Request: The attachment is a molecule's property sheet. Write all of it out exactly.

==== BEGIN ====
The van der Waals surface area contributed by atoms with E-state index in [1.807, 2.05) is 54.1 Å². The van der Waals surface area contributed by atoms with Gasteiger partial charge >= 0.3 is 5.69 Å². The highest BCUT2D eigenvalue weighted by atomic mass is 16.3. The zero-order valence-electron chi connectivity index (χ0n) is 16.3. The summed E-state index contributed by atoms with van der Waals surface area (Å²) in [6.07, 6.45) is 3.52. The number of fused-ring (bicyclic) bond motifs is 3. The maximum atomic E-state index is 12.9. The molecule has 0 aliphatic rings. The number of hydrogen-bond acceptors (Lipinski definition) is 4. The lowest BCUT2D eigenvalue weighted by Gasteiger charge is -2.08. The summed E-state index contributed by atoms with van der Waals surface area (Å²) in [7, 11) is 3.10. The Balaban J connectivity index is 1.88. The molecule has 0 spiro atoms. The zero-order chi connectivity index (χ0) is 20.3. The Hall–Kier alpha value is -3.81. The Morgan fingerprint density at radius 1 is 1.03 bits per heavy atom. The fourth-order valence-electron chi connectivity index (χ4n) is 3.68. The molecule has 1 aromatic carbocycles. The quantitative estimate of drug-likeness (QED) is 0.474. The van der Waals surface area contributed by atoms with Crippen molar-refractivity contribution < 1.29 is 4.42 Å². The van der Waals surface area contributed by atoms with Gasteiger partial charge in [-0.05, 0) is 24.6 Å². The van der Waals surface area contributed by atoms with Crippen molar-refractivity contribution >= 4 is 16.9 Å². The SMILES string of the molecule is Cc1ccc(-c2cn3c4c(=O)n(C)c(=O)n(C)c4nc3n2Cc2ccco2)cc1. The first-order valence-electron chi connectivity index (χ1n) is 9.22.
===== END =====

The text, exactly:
The van der Waals surface area contributed by atoms with E-state index in [1.807, 2.05) is 54.1 Å². The van der Waals surface area contributed by atoms with Gasteiger partial charge >= 0.3 is 5.69 Å². The highest BCUT2D eigenvalue weighted by atomic mass is 16.3. The zero-order valence-electron chi connectivity index (χ0n) is 16.3. The summed E-state index contributed by atoms with van der Waals surface area (Å²) in [6.07, 6.45) is 3.52. The number of fused-ring (bicyclic) bond motifs is 3. The maximum atomic E-state index is 12.9. The molecule has 0 aliphatic rings. The number of hydrogen-bond acceptors (Lipinski definition) is 4. The lowest BCUT2D eigenvalue weighted by Gasteiger charge is -2.08. The summed E-state index contributed by atoms with van der Waals surface area (Å²) in [7, 11) is 3.10. The Balaban J connectivity index is 1.88. The molecule has 0 spiro atoms. The zero-order chi connectivity index (χ0) is 20.3. The Hall–Kier alpha value is -3.81. The Morgan fingerprint density at radius 1 is 1.03 bits per heavy atom. The fourth-order valence-electron chi connectivity index (χ4n) is 3.68. The molecule has 1 aromatic carbocycles. The quantitative estimate of drug-likeness (QED) is 0.474. The van der Waals surface area contributed by atoms with Crippen molar-refractivity contribution < 1.29 is 4.42 Å². The van der Waals surface area contributed by atoms with Gasteiger partial charge in [-0.05, 0) is 24.6 Å². The van der Waals surface area contributed by atoms with Crippen molar-refractivity contribution >= 4 is 16.9 Å². The SMILES string of the molecule is Cc1ccc(-c2cn3c4c(=O)n(C)c(=O)n(C)c4nc3n2Cc2ccco2)cc1. The first-order valence-electron chi connectivity index (χ1n) is 9.22.